There's now compelling evidence that the United States could meaningfully slow the spread of the coronavirus if all of us, whether healthy or sick, started wearing facemasks in public. As a business leader you can save lives by sending this message to all your employees and modeling it yourself.
Until this week, the official word from the Centers for Disease Control and most research organizations was that masks should only be worn by health care professionals (and supplies should be saved for them). The argument was that lay people didn't know how to wear masks properly, that disposable masks needed to be replaced frequently, and that they are more protection for the people around you than they are for you. That last thing is true, but it's a really good reason to start wearing a mask because none of us can ever know whether or when we might be a coronavirus carrier. Not only does the virus incubate for up to two weeks without causing symptoms, research now tells us that one in four people infected with it never have symptoms at all.
But there's a problem with wearing a facemask, particularly outside of Asia, where it became common practice during the SARS epidemic and where many people still wore them even before Covid-19. That problem is embarrassment. Today, if you wear a mask in public in America, you may worry that people will think you are a) already sick; b) paranoid; or c) paranoid and hoarding masks, which is a very bad thing to do.
You can change that. If you're a business owner or business leader, if you have employees, or a popular blog, if you're a consultant or speaker, or you have a healthy social-media following--or even a lot of friends who listen to your advice--you have the power to save lives by getting the word out that wearing a mask isn't embarrassing or paranoid or a sign of sickness, but simply a very smart thing to do.
1. Encourage (or mandate) your employees to wear masks when away from home.
If yours is an essential business and you have employees out in public doing things like making deliveries or fulfilling other functions, you can and should mandate that they wear masks while they're out there. If you have employees working on-site, you can encourage or mandate that masks be worn at your facility or office. And even if everyone is working remotely, you can get the word out and encourage people to wear masks when they go out, and you can acknowledge people who show up to video meetings with masks on.
(Please make clear that wearing a mask is no substitute for social distancing. Masks only provide partial protection, so staying home and away from other people remains our best weapon against Covid-19.)
2. Tell employees how to make their own masks.
It's absolutely true that there is a bad shortage of masks, both worldwide and in the U.S. Given this shortage, we need to make sure that health care workers are as well supplied with masks and other protective equipment as humanly possible. As techno-sociologist Zeynep Tufecki succinctly put it, "If they fall ill, we will all be doomed."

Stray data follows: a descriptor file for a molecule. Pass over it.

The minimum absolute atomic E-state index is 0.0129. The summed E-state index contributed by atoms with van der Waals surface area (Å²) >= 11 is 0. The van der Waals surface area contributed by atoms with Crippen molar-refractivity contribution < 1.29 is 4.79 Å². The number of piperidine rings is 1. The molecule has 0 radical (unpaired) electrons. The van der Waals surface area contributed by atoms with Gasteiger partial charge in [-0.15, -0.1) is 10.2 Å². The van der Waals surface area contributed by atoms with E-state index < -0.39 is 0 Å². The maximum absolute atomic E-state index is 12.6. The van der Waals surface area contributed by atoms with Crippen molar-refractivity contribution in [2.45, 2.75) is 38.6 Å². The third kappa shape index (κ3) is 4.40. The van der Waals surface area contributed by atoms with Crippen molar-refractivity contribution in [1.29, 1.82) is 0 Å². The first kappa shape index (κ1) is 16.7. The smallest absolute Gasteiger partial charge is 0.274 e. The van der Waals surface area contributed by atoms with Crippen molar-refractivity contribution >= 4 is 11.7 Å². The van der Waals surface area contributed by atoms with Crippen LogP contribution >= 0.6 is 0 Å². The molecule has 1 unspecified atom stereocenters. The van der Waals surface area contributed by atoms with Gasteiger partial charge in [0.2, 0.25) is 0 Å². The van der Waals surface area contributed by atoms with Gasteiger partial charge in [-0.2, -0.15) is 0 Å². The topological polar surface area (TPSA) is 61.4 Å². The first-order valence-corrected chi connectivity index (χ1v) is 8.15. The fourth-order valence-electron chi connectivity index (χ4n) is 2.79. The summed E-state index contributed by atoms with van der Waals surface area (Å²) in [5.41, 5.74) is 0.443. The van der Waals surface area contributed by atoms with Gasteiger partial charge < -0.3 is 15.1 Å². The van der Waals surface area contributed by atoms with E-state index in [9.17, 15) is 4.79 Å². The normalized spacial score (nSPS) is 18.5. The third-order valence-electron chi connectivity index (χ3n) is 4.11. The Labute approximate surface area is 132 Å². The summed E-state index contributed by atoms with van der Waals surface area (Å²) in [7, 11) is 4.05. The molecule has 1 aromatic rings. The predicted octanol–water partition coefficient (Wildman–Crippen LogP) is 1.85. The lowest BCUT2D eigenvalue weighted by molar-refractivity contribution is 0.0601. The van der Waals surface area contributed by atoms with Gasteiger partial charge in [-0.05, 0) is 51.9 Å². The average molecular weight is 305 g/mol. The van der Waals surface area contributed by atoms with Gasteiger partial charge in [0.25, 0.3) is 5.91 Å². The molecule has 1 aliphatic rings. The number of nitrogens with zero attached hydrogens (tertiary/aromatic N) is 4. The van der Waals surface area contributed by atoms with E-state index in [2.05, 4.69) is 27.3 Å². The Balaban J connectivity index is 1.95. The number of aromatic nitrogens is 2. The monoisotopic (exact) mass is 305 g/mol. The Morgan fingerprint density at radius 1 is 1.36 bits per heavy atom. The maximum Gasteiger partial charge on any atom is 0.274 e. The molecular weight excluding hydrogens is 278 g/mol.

So, assuming your employees and friends aren't health care workers on the frontlines of the pandemic, they may not be able to buy masks, and you may not be able to buy masks for them. But they (and you) can make a homemade mask, which offers some of the protection of a commercially available mask. (Here's a nicer version that takes a tiny bit more sewing skill.) If you use an old dish towel or T-shirt as your material, as many recommend, you'll have the added advantage of being able to wash and re-use your mask. Side-by-side comparisons show that homemade masks range offer at least half as much protection as commercial ones and sometimes much more. They're a whole lot better than nothing. Less effective, but still better than nothing, is simply tying a folded over bandana, scarf, or dish towel over your nose and mouth. All these measures will also help you stay healthy by discouraging you from touching your face.
3. Wear one yourself.
This is a time when leading by example takes on added meaning and importance. There's nothing you can do that will speak louder to your employees, friends, and your circle of influence than if you model the behavior you're advising.
I dream of tuning in to a press conference where everyone--politicians, medical experts, and even President Donald Trump--is wearing his or her own homemade mask. Where celebrities make them, or have their staff make them, and pose on Instagram for a #facemaskselfie.
Until that dream comes true, it's up to all of us to get the word out to as many people as we can.